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He was at first intended for a business career, but Lorenzo de' Medici, appreciating his ability, sent him as ambassador to various courts, where he acquitted himself with distinction. On the death of Lorenzo (1492), the succession of his weak and incapable son Piero led Capponi to become one of the leaders of the anti-Medicean faction which two years later succeeded in expelling Piero from Florence. Capponi was then made chief of the republic and conducted public affairs with great skill, notably in the difficult negotiations with Charles VIII of France, who had invaded Italy in 1494 and in whose camp the exiled Medici had taken refuge.
In November 1494 on his way to Naples, Charles entered Florence with his army, and immediately began to behave as though he were the conqueror of the city, because he had entered it lance in rest. The Republican Signoria was anxious to be on good terms with him, but when he spoke in favor of the Medici, their temper changed at once, and the citizens were ordered to arm and be prepared for all emergencies. Tumults broke out between French soldiers and Florentine citizens, barricades were erected and stones began to fly from the windows. This alarmed Charles, who lowered his tone and said nothing more about conquered cities or the Medici.
The Florentines were willing to pay him a large sum of money, but in settling the amount further disagreements arose. Charles, who was full the Medici's promises, made exorbitant demands, and finally presented an ultimatum to the Council of the Signoria, who rejected it. The king reputedly said that if it was declined, "Then we shall sound our trumpets". In response, Capponi is said to have ripped up the written demands before the King himself, and replied "And we shall toll our bells". Charles, who did not relish the idea of house-to-house fighting, was forced to moderate his claim and concluded a more equitable treaty with the republic.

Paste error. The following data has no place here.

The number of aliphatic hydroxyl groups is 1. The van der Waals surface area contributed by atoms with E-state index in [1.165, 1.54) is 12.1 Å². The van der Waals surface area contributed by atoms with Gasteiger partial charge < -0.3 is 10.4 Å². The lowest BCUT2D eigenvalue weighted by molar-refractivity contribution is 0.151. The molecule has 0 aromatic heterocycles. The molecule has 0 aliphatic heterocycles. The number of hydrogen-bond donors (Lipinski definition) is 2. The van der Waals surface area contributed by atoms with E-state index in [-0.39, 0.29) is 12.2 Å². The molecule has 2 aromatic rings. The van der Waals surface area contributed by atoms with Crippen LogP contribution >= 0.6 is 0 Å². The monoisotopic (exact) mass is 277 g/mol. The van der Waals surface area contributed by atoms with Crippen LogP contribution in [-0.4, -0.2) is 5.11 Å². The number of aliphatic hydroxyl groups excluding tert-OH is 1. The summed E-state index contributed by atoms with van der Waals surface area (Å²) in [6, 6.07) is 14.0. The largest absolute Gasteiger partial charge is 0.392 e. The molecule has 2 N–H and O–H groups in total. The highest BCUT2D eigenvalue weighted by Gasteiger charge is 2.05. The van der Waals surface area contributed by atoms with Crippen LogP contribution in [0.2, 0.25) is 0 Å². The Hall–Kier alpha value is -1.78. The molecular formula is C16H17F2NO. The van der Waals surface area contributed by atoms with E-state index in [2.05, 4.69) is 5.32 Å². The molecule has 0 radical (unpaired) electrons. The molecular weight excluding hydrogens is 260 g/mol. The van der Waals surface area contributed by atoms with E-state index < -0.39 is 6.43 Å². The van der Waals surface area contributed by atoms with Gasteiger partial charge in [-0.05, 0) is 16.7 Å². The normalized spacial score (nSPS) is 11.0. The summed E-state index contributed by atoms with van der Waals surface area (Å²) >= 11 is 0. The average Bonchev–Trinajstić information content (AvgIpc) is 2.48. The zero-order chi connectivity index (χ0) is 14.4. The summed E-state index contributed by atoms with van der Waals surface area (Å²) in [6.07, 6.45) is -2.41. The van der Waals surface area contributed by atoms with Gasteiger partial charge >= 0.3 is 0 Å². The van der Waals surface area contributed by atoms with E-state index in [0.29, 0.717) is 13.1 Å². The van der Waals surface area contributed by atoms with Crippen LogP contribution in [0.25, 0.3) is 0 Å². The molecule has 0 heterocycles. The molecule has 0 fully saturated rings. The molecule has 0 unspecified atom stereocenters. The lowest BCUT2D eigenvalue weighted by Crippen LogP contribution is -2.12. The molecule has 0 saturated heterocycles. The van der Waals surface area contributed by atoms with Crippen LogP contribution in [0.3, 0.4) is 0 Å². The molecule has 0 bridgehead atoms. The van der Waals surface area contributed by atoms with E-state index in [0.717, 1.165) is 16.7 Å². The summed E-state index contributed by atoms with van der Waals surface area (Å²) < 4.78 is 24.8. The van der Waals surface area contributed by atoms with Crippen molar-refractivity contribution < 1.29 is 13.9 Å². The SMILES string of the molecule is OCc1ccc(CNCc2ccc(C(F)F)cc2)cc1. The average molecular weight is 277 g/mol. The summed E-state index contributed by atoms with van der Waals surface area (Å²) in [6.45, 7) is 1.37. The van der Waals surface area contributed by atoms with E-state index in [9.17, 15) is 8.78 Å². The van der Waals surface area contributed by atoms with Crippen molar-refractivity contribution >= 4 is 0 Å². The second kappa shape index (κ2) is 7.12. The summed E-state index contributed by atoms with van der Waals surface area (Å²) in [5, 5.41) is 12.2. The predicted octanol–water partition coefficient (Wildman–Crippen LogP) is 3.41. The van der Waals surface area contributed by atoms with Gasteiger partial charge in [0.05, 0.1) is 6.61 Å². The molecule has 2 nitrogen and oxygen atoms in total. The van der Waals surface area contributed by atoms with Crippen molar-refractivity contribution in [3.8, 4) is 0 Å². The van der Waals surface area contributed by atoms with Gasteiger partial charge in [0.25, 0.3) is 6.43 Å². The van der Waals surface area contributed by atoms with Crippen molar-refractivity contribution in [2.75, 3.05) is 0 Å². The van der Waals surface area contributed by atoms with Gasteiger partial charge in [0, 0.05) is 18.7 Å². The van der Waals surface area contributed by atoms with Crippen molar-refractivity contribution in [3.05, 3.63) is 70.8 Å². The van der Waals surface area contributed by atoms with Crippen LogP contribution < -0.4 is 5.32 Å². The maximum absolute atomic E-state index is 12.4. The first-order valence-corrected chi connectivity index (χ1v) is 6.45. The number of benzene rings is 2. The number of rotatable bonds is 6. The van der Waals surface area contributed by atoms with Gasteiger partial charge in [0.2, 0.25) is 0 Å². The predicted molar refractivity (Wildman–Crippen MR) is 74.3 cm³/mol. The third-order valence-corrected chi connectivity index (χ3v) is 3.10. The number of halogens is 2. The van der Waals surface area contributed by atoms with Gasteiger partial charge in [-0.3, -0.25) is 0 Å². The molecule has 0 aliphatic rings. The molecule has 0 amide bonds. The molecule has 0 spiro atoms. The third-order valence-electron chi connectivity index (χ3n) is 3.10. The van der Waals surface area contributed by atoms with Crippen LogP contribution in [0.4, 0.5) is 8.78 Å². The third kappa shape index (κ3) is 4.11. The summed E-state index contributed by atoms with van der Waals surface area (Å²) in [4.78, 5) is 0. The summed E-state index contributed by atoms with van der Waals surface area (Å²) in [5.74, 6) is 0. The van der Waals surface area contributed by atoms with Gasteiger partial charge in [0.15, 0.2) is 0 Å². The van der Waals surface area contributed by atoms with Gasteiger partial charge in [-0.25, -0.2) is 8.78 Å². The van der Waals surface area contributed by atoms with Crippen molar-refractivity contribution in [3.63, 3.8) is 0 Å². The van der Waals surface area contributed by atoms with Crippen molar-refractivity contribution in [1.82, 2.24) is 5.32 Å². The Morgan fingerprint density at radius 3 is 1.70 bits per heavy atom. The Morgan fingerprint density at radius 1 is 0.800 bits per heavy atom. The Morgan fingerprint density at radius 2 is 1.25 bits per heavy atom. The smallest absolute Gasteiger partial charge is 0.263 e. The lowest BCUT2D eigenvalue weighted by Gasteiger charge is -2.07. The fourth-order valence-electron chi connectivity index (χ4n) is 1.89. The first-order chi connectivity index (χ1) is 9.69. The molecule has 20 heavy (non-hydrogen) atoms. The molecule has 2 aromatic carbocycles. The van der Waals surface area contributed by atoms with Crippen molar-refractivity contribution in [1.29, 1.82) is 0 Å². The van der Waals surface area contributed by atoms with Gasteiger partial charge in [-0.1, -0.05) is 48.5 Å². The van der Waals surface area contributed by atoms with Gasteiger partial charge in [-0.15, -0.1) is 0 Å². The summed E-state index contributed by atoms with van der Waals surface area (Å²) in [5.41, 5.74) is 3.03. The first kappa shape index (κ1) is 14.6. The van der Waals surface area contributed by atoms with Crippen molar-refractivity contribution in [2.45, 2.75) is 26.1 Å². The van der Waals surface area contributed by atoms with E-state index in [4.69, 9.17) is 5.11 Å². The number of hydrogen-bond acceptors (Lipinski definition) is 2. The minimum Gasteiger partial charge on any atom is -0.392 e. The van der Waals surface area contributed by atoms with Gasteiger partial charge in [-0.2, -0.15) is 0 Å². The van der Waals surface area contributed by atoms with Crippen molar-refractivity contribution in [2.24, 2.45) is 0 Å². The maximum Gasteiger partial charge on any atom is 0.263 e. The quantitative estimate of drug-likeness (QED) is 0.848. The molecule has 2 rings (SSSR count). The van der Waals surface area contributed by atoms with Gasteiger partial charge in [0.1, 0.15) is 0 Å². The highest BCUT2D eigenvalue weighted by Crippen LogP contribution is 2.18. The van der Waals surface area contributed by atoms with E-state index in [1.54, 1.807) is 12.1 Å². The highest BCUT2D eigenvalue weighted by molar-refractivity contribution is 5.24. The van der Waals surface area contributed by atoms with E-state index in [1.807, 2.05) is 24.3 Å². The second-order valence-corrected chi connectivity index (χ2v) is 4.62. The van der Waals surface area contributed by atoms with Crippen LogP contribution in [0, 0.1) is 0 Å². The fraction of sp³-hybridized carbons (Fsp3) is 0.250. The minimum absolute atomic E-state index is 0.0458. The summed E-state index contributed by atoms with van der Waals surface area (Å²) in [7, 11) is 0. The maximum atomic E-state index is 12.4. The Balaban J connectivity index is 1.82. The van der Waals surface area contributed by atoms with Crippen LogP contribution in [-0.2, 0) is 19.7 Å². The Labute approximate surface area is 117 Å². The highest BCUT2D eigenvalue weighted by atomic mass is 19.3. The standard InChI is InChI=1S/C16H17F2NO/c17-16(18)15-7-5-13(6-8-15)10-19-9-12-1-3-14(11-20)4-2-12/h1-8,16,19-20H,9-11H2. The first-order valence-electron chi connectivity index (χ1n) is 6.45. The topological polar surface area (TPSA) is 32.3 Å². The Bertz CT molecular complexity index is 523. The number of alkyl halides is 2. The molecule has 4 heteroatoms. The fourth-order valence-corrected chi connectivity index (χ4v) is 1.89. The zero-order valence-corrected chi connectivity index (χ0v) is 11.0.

On November 28 he departed, and Capponi was appointed to reform the government of Florence. But being more at home in the camp than in the council chamber, he was glad of the opportunity of leading the armies of the republic against the Pisan rebels. He proved a most capable general, but while besieging the castle of Soiana, he was killed on the 25 September 1496. His death was greatly regretted, for the Florentines recognized in him their ablest statesman and warrior.
- Saunterings in Florence: a new artistic and practical hand-book, by Elvira Grifi (1899), page 309.